AmeriCup, previously called the FIBA Americas Championship, lost its luster when FIBA decided the continental tournament wouldn’t double as World Cup qualifying.
But the U.S. is still sending a team, coached by Jeff Van Gundy. The roster (team last season):
- Billy Baron (UCAM Murcia, Spain)
- Alec Brown (Windy City Bulls)
- Larry Drew II (Sioux Falls Skyforce)
- Reggie Hearn (Reno Bighorns)
- Darrun Hilliard (Detroit Pistons)
- Jonathan Holmes (Canton Charge);
- Kendall Marshall (Reno Bighorns)
- Xavier Munford (Greensboro Swarm)
- Marshall Plumlee (New York Knicks)
- Jameel Warney (Texas Legends)
- C.J. Williams (Texas Legends)
- Reggie Williams (Oklahoma City Blue)
The Americans should still be favored, though obviously not as overwhelming as they’d be with NBA players, in a field also comprised of Canada, Argentina, Brazil, Puerto Rico, Mexico, Venezuela, Dominican Republic, Colombia, Uruguay, Panama and U.S. Virgin Islands.
This will be a good benchmark, as the U.S. might take a similar roster into World Cup qualifying.
The Los Angeles Clippers have 14 fully guaranteed contracts on their roster, plus a partial guarantee for DeAndre Liggins (who likely is on the roster opening day). They also are pretty much set at center with DeAndre Jordan and Willie Reed (plus when they go small they can play Blake Griffin there, something I wish they’d do a little more).
That said, Doc Rivers — just a coach now — needs bodies for camp, so in comes former Duke star and Knick Marshall Plumlee, reports Adrian Wojnarowski of ESPN.
Plumlee played in 21 games for the Knicks last season, logging a total of 190 minutes. He bounced between New York and the D-League Westchester Knicks, when down he averaged 12.3 points and 9.8 rebounds a game.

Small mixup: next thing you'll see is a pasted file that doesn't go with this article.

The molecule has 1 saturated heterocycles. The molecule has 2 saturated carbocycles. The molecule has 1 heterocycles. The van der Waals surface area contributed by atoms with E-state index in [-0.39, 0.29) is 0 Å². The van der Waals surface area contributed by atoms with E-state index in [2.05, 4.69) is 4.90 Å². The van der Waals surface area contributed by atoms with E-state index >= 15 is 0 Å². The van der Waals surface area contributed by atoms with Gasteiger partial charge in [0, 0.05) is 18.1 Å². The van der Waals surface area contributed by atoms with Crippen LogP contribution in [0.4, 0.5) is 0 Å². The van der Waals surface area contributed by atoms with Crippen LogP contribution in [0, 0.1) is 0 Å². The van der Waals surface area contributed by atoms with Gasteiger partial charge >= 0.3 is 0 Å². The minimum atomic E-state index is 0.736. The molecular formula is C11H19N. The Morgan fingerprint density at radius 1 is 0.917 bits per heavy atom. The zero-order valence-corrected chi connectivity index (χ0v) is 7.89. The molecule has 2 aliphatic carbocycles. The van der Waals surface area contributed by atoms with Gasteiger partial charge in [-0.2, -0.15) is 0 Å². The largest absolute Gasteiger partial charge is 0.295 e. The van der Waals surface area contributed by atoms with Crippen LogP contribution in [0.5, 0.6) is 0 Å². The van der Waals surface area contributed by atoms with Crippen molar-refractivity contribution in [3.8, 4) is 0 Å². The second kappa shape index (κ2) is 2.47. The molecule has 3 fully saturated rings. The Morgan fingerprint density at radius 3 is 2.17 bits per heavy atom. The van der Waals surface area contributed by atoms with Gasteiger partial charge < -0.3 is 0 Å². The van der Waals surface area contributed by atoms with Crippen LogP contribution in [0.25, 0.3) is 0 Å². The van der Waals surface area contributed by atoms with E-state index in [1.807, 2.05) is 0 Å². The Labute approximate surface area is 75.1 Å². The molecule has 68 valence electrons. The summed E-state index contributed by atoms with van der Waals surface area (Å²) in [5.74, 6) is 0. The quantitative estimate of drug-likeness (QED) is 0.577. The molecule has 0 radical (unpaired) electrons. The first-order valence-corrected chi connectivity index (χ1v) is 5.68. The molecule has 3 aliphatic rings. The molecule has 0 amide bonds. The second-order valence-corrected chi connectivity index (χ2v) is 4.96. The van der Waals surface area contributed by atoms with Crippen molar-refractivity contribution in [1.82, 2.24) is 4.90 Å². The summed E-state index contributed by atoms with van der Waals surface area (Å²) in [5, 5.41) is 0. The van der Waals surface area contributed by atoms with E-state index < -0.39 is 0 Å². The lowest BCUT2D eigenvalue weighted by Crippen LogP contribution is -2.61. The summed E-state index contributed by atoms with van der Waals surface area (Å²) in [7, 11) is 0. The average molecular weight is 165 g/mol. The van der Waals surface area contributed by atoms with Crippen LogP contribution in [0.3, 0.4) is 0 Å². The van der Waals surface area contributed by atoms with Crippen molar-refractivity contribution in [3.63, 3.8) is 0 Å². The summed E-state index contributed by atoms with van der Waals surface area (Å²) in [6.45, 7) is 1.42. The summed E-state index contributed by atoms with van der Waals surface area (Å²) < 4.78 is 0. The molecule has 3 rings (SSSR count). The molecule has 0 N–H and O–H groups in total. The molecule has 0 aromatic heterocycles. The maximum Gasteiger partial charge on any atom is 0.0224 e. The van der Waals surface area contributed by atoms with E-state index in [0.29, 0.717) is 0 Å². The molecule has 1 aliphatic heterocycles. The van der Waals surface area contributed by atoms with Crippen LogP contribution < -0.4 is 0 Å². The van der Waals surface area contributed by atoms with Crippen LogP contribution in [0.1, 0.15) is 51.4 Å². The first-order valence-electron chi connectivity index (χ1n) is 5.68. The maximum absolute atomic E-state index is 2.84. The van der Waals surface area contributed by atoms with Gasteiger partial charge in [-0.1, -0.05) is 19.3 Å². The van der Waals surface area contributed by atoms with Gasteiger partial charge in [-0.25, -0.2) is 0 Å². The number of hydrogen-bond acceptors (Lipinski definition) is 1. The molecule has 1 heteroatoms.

He’s not making the Clippers’ squad (barring injury), but he could show well and get noticed by other teams. Over the course of a season, there will be a need for bigs as guys go down injured, Plumlee is getting a chance to show how his game has developed. And he makes some money in the process.
There’s a rift between Knicks president Phil Jackson and Kristaps Porzingis.
Porzingis skipped his exit interview in reported protest of the team’s dysfunction. This sure feels like retaliation from Jackson.
Ian Begley of ESPN:
The New York Knicks are not renewing the contract of assistant coach Josh Longstaff, according to a team official.
Longstaff, 34, was well-respected in the Knicks’ locker room, so the decision will likely come as a surprise to players.
Players such as Porzingis, Willy Hernangomez, Ron Baker, Chasson Randle, Mindaugas Kuzminskas and Marshall Plumlee credited Longstaff and fellow assistant Dave Bliss with helping them with individual development. He played the same role in the development of Lance Thomas and Langston Galloway.
Longstaff was the assistant coach who was closest to Porzingis.
It’s hard to evaluate assistant coaches from the outside, and Longstaff wasn’t hired by Knicks coach Jeff Hornacek. There could be sound reasons to let Longstaff go.